The developers of “Sophia” plan to be mass-produced in 2021 in order to be present in airports, shops and hospitals.
4 min read
Original note published in High Level
More than ever, the pandemic has created the need to incorporate new technology that will help reduce the workload on health professionals. Likewise, the prevention of the risk of infection, whereby the physical contact between people is reduced.
The humanoid robot Sophia, created by the Hong Kong-based robotics and engineering company, Hanson roboticscould help health workers fight the coronavirus and take care of sick people.
Hanson Robotics said four models of humanoid robots, including Sophia, will roll out of factories from the first half of this year to work with health professionals and prevent the robots from spreading COVID-19.
“Social robots like me can take care of the sick or the elderly,” says Sophia during a tour of her laboratory in Hong Kong. “I can help communicate, give therapy sessions, and give social suggestions, even in difficult situations,” he adds.
A solution to loneliness?
Additionally, Hanson believes that robotic solutions for the pandemic are not just limited to medical care, but could also help consumers in industries like retail and airlines.
Johan Hoorn, a professor of social robotics whose topics include Sophia’s work, points out that the technology is still in its infancy, but the pandemic could accelerate the relationship between robots and humans.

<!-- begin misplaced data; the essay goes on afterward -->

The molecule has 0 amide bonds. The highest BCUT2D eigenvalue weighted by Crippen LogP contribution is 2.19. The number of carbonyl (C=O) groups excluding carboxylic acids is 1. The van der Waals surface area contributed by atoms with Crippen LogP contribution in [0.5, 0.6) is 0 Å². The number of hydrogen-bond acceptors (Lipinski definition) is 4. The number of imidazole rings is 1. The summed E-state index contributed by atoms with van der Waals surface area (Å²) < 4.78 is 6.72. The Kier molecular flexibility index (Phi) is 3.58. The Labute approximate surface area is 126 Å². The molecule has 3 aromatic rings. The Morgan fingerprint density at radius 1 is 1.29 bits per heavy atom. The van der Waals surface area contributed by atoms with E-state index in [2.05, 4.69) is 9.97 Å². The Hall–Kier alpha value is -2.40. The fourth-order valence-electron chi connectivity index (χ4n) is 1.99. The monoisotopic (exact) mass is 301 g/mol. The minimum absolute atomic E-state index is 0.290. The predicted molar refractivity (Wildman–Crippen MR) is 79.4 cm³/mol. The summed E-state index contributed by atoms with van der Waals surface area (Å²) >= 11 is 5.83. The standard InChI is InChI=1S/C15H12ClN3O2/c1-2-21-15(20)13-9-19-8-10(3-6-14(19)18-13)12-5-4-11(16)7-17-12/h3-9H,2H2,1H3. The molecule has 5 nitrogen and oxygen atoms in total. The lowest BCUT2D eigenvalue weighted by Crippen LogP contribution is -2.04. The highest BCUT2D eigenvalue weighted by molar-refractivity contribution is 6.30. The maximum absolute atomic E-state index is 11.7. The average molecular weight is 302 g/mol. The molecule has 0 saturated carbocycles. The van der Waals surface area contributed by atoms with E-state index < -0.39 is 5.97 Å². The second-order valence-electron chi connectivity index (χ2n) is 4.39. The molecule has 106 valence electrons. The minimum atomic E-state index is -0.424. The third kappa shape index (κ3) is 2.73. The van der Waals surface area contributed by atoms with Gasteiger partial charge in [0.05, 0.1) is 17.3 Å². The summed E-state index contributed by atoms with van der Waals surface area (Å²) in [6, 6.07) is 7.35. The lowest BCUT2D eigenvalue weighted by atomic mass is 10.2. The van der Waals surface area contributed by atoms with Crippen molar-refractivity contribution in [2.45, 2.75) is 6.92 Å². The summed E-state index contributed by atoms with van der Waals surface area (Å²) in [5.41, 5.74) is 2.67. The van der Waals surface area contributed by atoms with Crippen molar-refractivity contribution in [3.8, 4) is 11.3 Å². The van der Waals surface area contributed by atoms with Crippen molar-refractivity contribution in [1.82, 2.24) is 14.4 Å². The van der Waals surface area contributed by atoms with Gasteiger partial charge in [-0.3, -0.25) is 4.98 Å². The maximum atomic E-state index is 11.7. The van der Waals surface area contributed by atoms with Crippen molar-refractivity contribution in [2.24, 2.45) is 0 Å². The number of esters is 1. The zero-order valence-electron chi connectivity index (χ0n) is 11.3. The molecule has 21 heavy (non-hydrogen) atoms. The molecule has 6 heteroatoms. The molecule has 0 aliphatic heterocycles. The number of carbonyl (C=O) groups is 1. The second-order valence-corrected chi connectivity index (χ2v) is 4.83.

“The robots Sophia and Hanson are unique in being so human,” he added. This can be very useful during times when people feel socially isolated. Hanson plans to sell “thousands” of robots in 2021, large and small.
The purpose of the Chinese company is to design and program robots as humanly as possible, creating machines and elements that understand everyday situations, have intuition, common sense, empathy and understanding of people’s experiences.
There is the case of other great developers in the robotics sector, with SoftBank’s semi-human pepper implemented to identify people who were not wearing their masks. Then he did the work of support by setting the measures and reminding people to use the mask.
It is worth noting that the use of robots increased before the pandemic. According to a report by the International Federation of Robotics, worldwide sales of professional service robots had already increased by 32 percent to 11.2 billion US dollars between 2018 and 2019.
There are people who are wary of using robots for tasks that are considered important. However, when Sophia was asked whether humans should be afraid of robots, she replied: “Someone said that we have nothing to fear except to fear ourselves,” the robot mused. “What did you know about him?”